Prof. Ashley Dawson is Associate Professor of English at the CUNY Graduate Center and at the College of Staten Island, where he specializes in postcolonial studies. He is also an Author, having published several articles in academic journals; and a Co-editor of three essay collections.

A commentary on progressive politics in today's America
By Prof. Ashley Dawson

The election of Barack Obama underlines the significant advances as well as the limits of progressive politics in the U.S. today. First of all, Obama is the first black president of a major Western power. This has huge symbolic significance around the world, and has already contributed to a sea change in the U.S.’s image in many nations. Obama’s election is also testimony to a profound demographic shift within the U.S.; within a few decades, whites will no longer constitute the majority ethnic group in the nation. More important perhaps than the raw numbers is the sense among many young people of having overcome the divisive racist ideologies of previous generations, of embracing the new hybrid cultural condition exemplified by Obama’s family, which transcends not simply the divide between whites and blacks in the U.S. but draws from a remarkably multi-cultural, multi-national background.

Obama’s rise to power was facilitated to a significant extent by new forms of organizing. Significant here is the use of new electronic communications technologies such as the Internet to disseminate information, mobilize volunteers, and catalyze feedback from grassroots to leaders. The global justice movement has been a pioneer in using these new forms of communication and organization at protests such as the anti-WTO demonstrations in Seattle during 1999 to create non-hierarchical participatory democratic forums and new forms of nonviolent direct action to protest the inequalities of the neo-liberal order. Of course, progressive politics in the U.S. is playing a catch-up game in this regard, inspired by visionary organizations such as Brazil’s Landless Workers’ Movement, the transnational peasant group Via Campesina, and the anti-dam protests of India’s Narmada Bachao Andolan.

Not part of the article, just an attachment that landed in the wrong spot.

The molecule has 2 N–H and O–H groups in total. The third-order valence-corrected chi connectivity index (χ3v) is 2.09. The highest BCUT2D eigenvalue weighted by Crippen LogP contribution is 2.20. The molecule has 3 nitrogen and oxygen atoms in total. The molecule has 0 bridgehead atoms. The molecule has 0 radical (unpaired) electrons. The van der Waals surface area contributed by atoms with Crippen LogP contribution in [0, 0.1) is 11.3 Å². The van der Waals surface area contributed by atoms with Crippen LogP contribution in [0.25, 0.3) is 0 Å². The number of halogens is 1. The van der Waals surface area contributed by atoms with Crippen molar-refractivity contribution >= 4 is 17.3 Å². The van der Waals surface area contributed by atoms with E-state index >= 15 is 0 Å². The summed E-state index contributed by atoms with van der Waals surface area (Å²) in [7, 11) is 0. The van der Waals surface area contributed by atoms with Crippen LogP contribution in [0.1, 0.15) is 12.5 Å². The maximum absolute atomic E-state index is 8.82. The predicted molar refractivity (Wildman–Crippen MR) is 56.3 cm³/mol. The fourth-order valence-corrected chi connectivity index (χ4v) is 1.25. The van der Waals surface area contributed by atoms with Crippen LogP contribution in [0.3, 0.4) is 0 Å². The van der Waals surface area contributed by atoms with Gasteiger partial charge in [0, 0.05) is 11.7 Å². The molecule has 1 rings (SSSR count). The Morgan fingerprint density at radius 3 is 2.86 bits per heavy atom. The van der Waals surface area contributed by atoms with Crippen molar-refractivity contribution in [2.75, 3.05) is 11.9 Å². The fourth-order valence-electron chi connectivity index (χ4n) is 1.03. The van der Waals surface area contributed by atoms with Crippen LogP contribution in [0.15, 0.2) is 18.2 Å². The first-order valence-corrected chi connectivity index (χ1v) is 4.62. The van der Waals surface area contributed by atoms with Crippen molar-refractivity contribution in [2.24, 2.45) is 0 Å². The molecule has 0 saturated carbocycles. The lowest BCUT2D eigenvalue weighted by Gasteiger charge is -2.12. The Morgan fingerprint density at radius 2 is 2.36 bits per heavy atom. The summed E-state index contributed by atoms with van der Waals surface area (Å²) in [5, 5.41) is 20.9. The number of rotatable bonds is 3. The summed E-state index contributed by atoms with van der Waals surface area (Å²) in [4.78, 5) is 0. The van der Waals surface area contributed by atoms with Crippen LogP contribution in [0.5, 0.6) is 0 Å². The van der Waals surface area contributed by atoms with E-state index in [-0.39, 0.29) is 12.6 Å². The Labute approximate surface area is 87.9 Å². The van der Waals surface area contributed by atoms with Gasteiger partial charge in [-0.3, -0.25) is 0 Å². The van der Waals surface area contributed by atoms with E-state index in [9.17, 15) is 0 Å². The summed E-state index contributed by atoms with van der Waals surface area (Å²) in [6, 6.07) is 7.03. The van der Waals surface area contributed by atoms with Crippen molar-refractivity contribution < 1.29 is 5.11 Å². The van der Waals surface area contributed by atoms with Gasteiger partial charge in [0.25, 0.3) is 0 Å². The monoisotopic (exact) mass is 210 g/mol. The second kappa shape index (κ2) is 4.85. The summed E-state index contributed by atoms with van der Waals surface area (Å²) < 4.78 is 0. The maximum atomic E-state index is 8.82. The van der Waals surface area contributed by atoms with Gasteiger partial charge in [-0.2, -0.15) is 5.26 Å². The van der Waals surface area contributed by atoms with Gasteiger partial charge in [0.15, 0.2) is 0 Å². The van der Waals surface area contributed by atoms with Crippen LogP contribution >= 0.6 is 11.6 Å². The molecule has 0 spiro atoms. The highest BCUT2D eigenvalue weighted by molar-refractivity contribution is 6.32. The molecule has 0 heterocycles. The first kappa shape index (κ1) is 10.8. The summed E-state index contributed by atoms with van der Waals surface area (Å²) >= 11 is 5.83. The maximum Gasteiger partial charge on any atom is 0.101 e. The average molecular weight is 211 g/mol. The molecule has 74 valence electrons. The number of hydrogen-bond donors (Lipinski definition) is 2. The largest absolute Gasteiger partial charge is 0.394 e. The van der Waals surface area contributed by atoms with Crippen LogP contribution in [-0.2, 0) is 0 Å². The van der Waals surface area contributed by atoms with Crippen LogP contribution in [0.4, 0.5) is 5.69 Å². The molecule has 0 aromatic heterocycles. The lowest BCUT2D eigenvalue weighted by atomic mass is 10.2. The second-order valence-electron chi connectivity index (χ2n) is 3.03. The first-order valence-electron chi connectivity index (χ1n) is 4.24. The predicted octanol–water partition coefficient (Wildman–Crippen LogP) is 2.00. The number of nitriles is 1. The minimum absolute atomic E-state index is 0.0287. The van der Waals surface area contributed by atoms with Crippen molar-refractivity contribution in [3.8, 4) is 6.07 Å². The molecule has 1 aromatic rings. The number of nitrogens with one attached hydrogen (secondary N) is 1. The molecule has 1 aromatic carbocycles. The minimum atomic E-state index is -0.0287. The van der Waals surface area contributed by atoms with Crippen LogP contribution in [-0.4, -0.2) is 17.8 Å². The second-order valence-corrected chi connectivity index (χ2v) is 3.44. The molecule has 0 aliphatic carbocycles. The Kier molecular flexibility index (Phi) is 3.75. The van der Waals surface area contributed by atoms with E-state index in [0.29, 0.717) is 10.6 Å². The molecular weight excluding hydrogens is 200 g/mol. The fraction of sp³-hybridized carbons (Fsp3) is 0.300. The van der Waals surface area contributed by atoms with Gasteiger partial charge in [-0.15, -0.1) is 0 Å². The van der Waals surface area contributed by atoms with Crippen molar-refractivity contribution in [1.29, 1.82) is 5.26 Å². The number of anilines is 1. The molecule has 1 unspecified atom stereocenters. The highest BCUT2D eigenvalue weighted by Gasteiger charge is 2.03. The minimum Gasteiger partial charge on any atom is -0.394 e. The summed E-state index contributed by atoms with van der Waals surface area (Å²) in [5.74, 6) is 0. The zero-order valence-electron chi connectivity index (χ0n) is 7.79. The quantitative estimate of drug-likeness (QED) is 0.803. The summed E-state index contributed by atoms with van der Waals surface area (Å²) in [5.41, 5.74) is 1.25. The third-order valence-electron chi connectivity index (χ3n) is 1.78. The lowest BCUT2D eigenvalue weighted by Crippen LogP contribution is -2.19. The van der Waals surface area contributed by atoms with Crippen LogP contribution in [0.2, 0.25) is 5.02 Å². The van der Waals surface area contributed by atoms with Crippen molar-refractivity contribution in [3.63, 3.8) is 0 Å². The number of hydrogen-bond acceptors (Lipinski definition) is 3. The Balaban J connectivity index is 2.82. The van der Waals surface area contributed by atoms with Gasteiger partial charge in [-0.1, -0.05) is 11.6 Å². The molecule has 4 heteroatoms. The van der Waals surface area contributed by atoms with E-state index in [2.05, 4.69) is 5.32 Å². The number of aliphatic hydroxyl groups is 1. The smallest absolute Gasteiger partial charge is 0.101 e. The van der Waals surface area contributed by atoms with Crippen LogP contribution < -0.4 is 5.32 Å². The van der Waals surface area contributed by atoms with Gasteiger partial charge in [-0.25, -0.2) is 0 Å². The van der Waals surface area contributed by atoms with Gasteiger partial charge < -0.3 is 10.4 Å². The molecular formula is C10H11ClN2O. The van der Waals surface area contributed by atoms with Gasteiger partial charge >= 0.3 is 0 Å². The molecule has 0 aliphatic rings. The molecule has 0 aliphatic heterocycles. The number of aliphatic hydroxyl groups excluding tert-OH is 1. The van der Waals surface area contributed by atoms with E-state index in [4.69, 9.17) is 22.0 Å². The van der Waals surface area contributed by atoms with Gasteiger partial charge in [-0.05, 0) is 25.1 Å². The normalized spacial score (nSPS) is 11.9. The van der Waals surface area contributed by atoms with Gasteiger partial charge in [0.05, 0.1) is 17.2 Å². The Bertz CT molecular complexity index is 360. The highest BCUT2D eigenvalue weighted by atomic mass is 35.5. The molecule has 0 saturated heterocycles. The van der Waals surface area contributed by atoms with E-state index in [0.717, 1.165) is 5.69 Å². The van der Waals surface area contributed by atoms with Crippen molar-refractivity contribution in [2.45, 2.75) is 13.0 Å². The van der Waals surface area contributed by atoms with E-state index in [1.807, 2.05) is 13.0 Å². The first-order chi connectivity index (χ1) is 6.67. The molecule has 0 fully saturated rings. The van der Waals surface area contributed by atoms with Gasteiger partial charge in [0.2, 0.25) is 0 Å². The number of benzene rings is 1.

But we are clearly not in the promised land yet. While the new Obama administration has decisively rejected criminal policies of the Bush administration such as torture and “rendition” , there are significant continuities with the past that are vexing. Most prominent of these is Obama’s “post-partisan” rap – which has recently gone down in flames in the face of Republican intransigence concerning the stimulus bill. Obama’s notion of bipartisanship is not simply a convenient bit of electoral rhetoric; instead, it suggests continuity between his vision and that of the Tony Blair-Bill Clinton “Third Way” ideology of the 1990s. Faced with the collapse of the Soviet Union, these two leaders jettisoned their parties’ historical ties to labor unions and socialism, advocating a mix of market and state interventionist ideologies that tacitly favored oligarchical trends in Britain & U.S. This "Third Way” legacy is visible most clearly in Obama’s economic team, which consists of many of the same players responsible for deregulation of financial markets under Clinton. Not surprisingly, these folks have rolled out a series of financial half-measures and equivocations that are completely insufficient given the escalating global crash of the capitalist system.

Underlying the current economic collapse, we face a crisis of the relatively stable climate that has sustained humanity since the Neolithic revolution, the rise of agriculture, and the creation of extensive political polities. Everything that has gone into the world we know today is in danger: not simply millions of plant and animal species, not simply the intensive energy-consuming lifestyle that arose during the Industrial revolution, but also the lives of hundreds of thousands of our fellow human beings. We must rise to the challenge to remake our world.